Technology in the classroom

Beside budget constraints and increased research expectations, the duo has also witnessed technology becoming more prevalent in the classroom.

When they began teaching, there were no Powerpoints with notes, nor laptops or smartphones in class.

John showed geography classes maps that he would pull down from above the whiteboard, or he would display transparencies with a classroom projector.
Rather than use a laser pointer to point things out on a map, he would use a long pole.

Joann said chalkboards were more widely used when she began teaching. She described her clothes as being littered with white spots from chalk dust at the end of a day of teaching.

“I always liked to wear dark clothing at that time and I would end up with white spots all over,” she said.

The rewards of teaching

Beyond technological advancements, the couple said seeing their students grow into professionals has been the most rewarding aspect of their four decades at UWO.

John has seen some of his students go on to become geography professors at other universities, while Joann has seen students go on to become chief financial officers at large companies.

“That always gives you a huge amount of satisfaction, to see somebody who you saw as an undergraduate who has gone on to graduate school and done great things,” John said.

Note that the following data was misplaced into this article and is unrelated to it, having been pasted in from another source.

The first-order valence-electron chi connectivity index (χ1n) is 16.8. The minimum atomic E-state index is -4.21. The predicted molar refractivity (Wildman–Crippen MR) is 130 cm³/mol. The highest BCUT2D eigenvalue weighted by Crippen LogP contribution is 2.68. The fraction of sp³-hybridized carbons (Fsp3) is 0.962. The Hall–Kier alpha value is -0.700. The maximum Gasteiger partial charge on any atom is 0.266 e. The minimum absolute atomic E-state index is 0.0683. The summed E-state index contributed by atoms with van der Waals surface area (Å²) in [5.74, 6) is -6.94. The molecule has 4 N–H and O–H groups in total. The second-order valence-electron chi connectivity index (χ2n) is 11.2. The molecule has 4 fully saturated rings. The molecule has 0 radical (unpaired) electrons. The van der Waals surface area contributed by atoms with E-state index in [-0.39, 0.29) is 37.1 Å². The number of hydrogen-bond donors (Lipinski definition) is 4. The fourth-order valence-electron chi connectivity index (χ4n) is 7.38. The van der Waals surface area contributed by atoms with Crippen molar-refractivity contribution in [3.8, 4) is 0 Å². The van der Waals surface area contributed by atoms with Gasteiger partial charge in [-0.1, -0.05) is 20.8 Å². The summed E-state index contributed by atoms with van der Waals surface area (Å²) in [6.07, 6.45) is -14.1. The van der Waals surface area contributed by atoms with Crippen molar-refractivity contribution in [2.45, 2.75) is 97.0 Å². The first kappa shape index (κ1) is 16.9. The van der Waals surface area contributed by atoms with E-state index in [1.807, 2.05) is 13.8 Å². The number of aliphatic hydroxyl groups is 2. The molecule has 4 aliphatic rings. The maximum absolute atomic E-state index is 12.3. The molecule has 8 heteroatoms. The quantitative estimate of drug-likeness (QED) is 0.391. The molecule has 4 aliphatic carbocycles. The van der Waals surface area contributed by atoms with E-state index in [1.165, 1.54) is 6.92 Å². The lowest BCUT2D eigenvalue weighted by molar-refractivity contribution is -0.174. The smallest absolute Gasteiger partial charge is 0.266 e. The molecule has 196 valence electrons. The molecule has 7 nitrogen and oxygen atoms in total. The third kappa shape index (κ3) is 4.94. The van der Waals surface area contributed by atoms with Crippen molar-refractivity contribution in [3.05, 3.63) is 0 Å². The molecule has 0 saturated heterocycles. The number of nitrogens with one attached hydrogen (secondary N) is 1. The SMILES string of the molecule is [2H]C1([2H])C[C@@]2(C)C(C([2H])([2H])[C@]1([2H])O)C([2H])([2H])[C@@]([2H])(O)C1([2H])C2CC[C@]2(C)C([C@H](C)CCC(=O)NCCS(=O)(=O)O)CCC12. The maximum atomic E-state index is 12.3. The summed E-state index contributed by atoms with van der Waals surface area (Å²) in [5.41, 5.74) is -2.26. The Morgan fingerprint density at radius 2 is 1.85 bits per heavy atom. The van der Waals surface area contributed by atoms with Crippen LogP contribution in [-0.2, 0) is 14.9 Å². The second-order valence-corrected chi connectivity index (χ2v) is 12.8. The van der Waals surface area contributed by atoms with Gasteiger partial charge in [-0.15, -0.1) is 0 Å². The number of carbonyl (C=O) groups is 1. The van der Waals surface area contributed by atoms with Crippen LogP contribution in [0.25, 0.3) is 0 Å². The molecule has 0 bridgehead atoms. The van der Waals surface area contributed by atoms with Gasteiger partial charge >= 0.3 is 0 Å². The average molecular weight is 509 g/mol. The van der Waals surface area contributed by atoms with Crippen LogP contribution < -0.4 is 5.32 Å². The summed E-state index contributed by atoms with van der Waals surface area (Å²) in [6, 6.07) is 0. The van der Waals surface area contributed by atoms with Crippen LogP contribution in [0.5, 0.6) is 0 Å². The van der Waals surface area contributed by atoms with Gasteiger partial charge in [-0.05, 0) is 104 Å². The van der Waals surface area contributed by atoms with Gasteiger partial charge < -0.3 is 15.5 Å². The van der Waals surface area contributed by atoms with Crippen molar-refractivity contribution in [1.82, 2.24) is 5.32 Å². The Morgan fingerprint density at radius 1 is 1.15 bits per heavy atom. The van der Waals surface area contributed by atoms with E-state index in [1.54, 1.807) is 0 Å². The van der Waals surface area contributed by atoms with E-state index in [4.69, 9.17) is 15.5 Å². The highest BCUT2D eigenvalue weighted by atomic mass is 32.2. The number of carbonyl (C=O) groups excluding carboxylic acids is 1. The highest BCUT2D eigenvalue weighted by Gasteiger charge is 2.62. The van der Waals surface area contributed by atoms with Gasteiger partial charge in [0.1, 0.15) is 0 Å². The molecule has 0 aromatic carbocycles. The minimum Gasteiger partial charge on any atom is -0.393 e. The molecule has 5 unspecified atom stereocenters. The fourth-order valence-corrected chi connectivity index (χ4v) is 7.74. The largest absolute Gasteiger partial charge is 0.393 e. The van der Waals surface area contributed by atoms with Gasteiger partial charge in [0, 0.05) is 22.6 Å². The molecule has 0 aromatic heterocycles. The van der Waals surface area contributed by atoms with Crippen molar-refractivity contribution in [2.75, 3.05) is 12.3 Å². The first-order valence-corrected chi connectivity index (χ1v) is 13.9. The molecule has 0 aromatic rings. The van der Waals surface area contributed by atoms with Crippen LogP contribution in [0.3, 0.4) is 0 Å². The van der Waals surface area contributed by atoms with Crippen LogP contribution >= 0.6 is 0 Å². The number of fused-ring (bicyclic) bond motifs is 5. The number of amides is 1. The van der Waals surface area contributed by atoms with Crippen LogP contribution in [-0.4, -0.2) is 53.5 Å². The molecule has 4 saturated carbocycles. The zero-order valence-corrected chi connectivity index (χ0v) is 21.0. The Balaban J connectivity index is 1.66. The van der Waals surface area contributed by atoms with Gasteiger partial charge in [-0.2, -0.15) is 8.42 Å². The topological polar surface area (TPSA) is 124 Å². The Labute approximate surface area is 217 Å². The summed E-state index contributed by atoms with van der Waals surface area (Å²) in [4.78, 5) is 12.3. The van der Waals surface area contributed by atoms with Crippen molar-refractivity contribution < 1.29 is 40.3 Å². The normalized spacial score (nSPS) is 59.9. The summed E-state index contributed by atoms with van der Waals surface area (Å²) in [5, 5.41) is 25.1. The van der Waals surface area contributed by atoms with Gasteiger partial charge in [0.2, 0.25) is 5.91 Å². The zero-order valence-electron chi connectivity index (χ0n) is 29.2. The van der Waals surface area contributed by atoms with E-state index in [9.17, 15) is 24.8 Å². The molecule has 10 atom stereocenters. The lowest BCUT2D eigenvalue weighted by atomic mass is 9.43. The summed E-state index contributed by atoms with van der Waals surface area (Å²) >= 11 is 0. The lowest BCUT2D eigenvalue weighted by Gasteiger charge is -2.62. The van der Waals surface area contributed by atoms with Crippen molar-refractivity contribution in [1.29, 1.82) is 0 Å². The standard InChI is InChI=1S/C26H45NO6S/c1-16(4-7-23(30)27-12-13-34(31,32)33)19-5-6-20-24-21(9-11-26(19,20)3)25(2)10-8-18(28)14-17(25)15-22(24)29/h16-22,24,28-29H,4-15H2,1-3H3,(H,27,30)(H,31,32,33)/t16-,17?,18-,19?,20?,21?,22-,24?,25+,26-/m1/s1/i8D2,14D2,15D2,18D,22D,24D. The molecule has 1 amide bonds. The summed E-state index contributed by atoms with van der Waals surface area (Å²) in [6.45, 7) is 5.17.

Joann has cherished the opportunity to educate and build relationships with students.

“It’s all about people,” she said. “Without relationships with people in a variety of roles, you’re just a talking head.”

Embracing retirement

Through all of the changes, Joann and John have been together and supported each other through thick and thin. They’ve reviewed each other’s academic papers, they’ve vented about frustrations and they’ve enjoyed making Oshkosh their home.

“At our retirement party, we had friends from all different parts of the university and the city,” Joann said, reflecting on the many relationships they’ve built since coming to Oshkosh 40 years ago.

Their contributions to the university have not gone unnoticed. Barbara Rau, Dean of the College of Business, said Joann has been dedicated to continually improving the accounting department at UWO through both teaching and advising.

“Dr. Cross made lasting connections with many students,” Rau said in a written statement. “It is a common occurrence when I run into an accounting alum, to be asked if Dr. Cross is still teaching, followed by a comment about her positive influence on their lives, her dedication to the profession, and how much she cared about the students.”

Provost and Vice Chancellor of Academic Affairs John Koker said John mentored him when he was a new department chair, and then offered support and guidance when Koker became dean of the College of Letters and Science.

“I will always remember the times we worked together, and I am thankful for having the chance to be his colleague,” Koker said in a written statement.

A new beginning

In retirement, John said he plans to finish a book about the geography of Wisconsin and Joann is taking an online class, as well as contributing to various nonprofit organizations. While they may be done teaching at UWO, they have been given emeritus status, meaning they will retain their offices and campus emails.

“I think we’ll keep busy,” Joann said. “After we retired, we took a week off and went to South Carolina and Georgia, but other than that we’ve been here.”